What is the value of a task? As this legend points out, performing the actual labor can easily be the smallest part of the process, with the real value lying in correctly diagnosing the problem and coming up with a viable solution to it.

Diagnosing anything but the most obvious problem (“someone set this thing to evil!”) is a time-consuming, labor-intensive effort. One we’d rather avoid and not pay for, but good luck finding a mechanic who can tell you what’s causing that rattling sound without opening the hood.

Someone set the Krusty Doll switch to evil

Problem 2: Follow this timeline, and you’ll miss the good stuff

You can’t make meaningful keyword optimizations in 1 – 2 minutes.

You can make some changes, sure.

You’ll probably hit the highs and lows.

But you miss the long tail. You miss the delicious middle that holds the crazy search terms that sneak past the “top 10” lists but seriously affect your account. You miss the modifiers that cling like barnacles to your Good Ship AdWords, slowly accumulating spend but never driving sales.

Depending on your account size, you may miss expansion opportunities where low-volume, relevant keywords just need a bid boost or more specific ad copy to get traction.

To return to the challenge of time-bound promises, you can choose to exercise for 5 minutes a day – that may even be a huge improvement. But if your goal is to make real changes to your health or fitness level, you’ll never see great results with minimal effort.

Focussing on the low-hanging fruit is the right move when you’re pressed for time, but if that’s all you do, you miss all the other good fruit that doesn’t happen to be within easy reach.

Problem 3: It’s a map with no map

The third danger of placing your bets on a 20 minute optimization plan is closely related to the second, since they’re both related to how much ground you can cover with not enough time.

Problem 2 is a shortcoming of an insufficient time limit that does not allow for sufficient exploration and discovery. Problem 3 is a shortcoming of the advice offered in these posts themselves.

Anything can be reduced to steps, even if the steps are non-sensical or can’t be followed. Watch:

How to win the lottery (every time!) in 3 steps

  1. Buy a ticket with the right series of numbers
  2. Check your numbers against the winning numbers
  3. Cash in your ticket and celebrate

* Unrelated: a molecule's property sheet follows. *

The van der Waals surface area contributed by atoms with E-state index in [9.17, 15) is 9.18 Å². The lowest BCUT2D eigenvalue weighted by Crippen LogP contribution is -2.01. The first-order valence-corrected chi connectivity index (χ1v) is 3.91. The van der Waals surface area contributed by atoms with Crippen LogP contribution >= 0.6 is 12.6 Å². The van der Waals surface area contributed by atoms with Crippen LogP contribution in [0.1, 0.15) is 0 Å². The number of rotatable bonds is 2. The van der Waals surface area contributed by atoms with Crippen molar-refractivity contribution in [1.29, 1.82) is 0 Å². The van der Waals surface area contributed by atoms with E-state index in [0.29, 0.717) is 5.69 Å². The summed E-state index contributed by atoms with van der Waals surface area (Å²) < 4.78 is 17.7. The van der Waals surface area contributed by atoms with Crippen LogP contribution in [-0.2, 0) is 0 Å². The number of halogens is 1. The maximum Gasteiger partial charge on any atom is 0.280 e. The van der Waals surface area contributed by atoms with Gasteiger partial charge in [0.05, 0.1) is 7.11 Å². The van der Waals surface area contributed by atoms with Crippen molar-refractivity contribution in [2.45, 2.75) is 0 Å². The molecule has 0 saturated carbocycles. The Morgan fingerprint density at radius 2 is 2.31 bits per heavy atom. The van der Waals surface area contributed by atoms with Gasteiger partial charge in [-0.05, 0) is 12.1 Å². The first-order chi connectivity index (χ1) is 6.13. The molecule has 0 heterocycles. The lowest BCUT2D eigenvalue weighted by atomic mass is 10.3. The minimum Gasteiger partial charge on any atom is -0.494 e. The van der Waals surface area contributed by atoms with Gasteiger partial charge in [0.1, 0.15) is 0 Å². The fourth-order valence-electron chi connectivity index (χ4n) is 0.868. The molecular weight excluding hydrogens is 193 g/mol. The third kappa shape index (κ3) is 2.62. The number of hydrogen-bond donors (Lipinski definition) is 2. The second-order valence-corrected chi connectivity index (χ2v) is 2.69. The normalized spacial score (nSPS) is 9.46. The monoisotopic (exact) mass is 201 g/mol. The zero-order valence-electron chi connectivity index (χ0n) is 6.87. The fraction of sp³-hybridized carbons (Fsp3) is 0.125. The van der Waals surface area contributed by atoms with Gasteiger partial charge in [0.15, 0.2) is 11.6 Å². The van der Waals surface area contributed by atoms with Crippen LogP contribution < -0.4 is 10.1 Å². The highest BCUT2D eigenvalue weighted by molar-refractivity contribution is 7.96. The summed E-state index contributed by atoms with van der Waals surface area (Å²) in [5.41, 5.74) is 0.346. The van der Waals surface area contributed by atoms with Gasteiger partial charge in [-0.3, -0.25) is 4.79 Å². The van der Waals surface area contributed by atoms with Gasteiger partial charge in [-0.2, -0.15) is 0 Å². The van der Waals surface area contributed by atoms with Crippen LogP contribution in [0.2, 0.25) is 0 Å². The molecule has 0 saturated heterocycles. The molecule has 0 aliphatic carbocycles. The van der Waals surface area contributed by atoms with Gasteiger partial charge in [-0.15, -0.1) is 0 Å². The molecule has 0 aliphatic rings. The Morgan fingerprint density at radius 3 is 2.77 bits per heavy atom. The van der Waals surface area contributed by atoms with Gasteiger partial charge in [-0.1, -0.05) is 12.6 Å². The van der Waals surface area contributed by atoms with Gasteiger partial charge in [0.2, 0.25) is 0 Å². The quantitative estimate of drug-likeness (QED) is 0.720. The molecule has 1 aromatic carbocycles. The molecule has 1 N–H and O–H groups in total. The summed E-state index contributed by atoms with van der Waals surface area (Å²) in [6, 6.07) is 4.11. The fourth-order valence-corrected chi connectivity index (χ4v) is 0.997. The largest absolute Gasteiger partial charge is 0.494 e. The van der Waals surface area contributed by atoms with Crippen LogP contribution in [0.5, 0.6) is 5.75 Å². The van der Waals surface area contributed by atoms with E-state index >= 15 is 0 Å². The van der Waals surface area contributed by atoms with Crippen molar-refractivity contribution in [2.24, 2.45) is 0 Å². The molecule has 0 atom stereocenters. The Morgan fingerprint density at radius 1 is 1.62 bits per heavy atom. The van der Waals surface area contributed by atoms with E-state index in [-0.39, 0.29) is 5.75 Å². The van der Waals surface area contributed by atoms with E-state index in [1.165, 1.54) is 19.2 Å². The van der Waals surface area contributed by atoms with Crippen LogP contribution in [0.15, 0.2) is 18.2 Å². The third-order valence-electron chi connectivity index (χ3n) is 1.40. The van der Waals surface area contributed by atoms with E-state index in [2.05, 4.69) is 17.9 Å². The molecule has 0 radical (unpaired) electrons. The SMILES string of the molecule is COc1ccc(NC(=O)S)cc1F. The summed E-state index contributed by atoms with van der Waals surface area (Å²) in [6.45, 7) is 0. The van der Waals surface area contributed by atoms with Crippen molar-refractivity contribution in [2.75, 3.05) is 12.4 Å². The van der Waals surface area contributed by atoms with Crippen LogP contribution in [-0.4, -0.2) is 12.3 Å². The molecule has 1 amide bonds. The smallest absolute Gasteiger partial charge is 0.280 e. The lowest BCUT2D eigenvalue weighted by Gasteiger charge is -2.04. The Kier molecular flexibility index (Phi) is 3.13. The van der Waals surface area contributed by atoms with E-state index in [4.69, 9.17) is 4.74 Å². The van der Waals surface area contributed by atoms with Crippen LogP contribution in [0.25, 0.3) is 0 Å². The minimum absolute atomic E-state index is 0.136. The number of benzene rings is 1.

You’ve probably seen articles of similar merit on wikihow or getanswers.

 The no-duh conclusion

Using processes, frameworks, and even time limits to structure your paid search workflow can be very good. Personally, I’m a huge fan of the 80/20 rule, and I love eliminating low-value, time-consuming work. I’m guessing you do too.

But it behooves all of us to know what’s a realistic output and what’s simply a sexy headline.

Meaningful account adjustments take skill and time. I hope you’re comfortable with that, and I hope you’re surrounded by a team that respects it, too.

But let’s be honest: if you’re reading this article, it’s probably because you’re seeking validation. You may even have people specifically questioning your productivity based on their unrealistic expectations of how long things take.

If that’s the case, gentle reader, you have my sympathy. I hope you can use the objections mentioned here to make a case for why you need time to… you know, do your full-time job. It’s easy to want things to take less time and effort, but the time and effort are necessary to achieve magic in your accounts.

 

PS: If you’ve made it to the end of this article and you’re like “I’ve never heard of a 20 minute workweek for PPC before, but it sounds awesome – I want more structure in my management”: that so wasn’t my point, but I get it, really. Us PPCers crave structure. Here’s a great article from Joanna Wiebe over on Copyhackers that has it all: Time management, scheduling, quadrants, tracking, delegation, habits, and more. Go read that, not some crappy post that suggests you can create an effective ad copy experiment in 1 minute, but stops short of giving you any guidance how you’d actually do that.